This chapter literally lists all possible vegetables with different ideas on how to cook then.  While it is recommended to eat most vegetables raw, apparently cabbage/kale/broccoli contain chemicals that block thyroid hormones and silverbeet contains oxalic acid, so are best eaten cooked (which rules out coleslaw on an all but occasional basis).  A great suggestion in this chapter is to butter cooked veges, I hadn't done this for so long, I forgot how delicious it is, we now often have butter on the table with cooked veges!
This is probably a useful chapter for those who are unsure how to cook some veges.  We don't mind having things the same every night, so we generally boil potatoes and steam the other veges in a steamer pot above the potato pot.  Or cook them quickly in butter.  Unless we are having a sauce or stirfry in which the veges are cooked anyway.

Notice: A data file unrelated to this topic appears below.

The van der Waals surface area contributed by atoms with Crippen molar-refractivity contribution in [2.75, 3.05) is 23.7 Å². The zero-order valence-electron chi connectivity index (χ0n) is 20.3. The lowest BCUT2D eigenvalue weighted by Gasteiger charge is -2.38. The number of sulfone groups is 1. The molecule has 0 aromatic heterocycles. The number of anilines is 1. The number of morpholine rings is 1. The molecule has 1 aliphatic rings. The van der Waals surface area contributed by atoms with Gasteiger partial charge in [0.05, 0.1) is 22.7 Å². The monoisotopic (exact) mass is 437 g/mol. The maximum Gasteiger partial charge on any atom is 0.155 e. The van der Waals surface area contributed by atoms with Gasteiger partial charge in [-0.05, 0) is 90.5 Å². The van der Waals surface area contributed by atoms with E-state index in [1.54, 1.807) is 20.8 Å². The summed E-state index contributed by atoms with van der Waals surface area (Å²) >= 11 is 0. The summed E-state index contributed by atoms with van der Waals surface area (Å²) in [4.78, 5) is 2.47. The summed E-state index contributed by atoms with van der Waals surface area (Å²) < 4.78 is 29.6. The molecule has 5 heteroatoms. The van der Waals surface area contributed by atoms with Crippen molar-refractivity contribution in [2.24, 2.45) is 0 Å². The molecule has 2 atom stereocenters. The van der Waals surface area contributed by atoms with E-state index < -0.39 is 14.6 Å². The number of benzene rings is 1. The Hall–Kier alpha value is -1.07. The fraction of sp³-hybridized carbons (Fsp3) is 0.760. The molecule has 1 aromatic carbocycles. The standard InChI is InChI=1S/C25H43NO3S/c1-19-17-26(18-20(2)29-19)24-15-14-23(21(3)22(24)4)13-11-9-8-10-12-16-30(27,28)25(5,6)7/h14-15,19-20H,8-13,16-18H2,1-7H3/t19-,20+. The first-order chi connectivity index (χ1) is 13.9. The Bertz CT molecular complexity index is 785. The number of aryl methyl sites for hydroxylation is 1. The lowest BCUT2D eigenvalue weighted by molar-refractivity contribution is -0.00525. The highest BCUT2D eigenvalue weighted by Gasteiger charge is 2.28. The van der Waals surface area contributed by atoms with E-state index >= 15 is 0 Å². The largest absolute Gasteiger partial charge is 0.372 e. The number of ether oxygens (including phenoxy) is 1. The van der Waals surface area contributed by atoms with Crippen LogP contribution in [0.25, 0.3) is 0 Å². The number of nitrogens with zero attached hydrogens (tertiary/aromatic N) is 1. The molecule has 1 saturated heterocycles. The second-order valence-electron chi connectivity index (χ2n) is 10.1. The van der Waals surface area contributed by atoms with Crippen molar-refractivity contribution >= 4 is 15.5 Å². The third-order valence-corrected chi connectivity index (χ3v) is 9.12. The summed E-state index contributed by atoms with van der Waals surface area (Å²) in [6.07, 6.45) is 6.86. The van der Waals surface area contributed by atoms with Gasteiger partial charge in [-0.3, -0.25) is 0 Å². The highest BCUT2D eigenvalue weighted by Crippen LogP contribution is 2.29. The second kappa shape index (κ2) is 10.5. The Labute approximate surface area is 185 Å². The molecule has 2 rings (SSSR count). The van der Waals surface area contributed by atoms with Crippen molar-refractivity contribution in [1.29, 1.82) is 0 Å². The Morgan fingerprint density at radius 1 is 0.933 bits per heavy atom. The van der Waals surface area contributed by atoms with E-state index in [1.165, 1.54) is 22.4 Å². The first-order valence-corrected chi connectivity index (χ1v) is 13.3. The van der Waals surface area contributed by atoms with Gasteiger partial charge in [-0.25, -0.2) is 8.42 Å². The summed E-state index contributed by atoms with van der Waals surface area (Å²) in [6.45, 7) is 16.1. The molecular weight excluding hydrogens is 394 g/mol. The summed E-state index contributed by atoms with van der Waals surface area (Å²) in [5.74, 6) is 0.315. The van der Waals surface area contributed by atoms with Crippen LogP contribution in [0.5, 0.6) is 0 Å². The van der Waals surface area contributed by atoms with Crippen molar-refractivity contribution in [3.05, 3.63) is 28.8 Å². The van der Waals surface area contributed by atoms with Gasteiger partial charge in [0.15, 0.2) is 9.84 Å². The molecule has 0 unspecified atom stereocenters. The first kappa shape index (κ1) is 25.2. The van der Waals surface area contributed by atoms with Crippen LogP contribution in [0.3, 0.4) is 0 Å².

Nourishing Traditions - Luncheons and Supper Foods 

  • Meat salads
Really I don't know how this chapter differs from the salads chapter - make a salad and have some meat with it, not hard!
  • South of the Border
Recipes for Mexican food which I think will be interesting.  Unfortunately the tortillas are to be bought rather than made.  Lucky Emma from Craving Fresh has posted a tortilla recipe (which I use regularly, its so easy!).
  • Eggs
Seriously, who doesn't know how to cook eggs??
  • Sandwich suggestions
Use your imagination.....

Have you read Nourishing Traditions?  Do you use the recipes?




Here's the rest of the series:

Nourishing Traditions - start to finish
Nourishing Traditions - grains and legumes
Nourishing Traditions - main meals and more
Nourishing Traditions - mastering the basics
Nourishing Traditions - snacks, deserts and superfoods



I thought you might enjoy these posts


← Older Posts Newer Posts →

0 Comments

Leave a Comment

@eight_acres_liz

Find us on Instagram

To add this product to your wish list you must

Sign In or Create an Account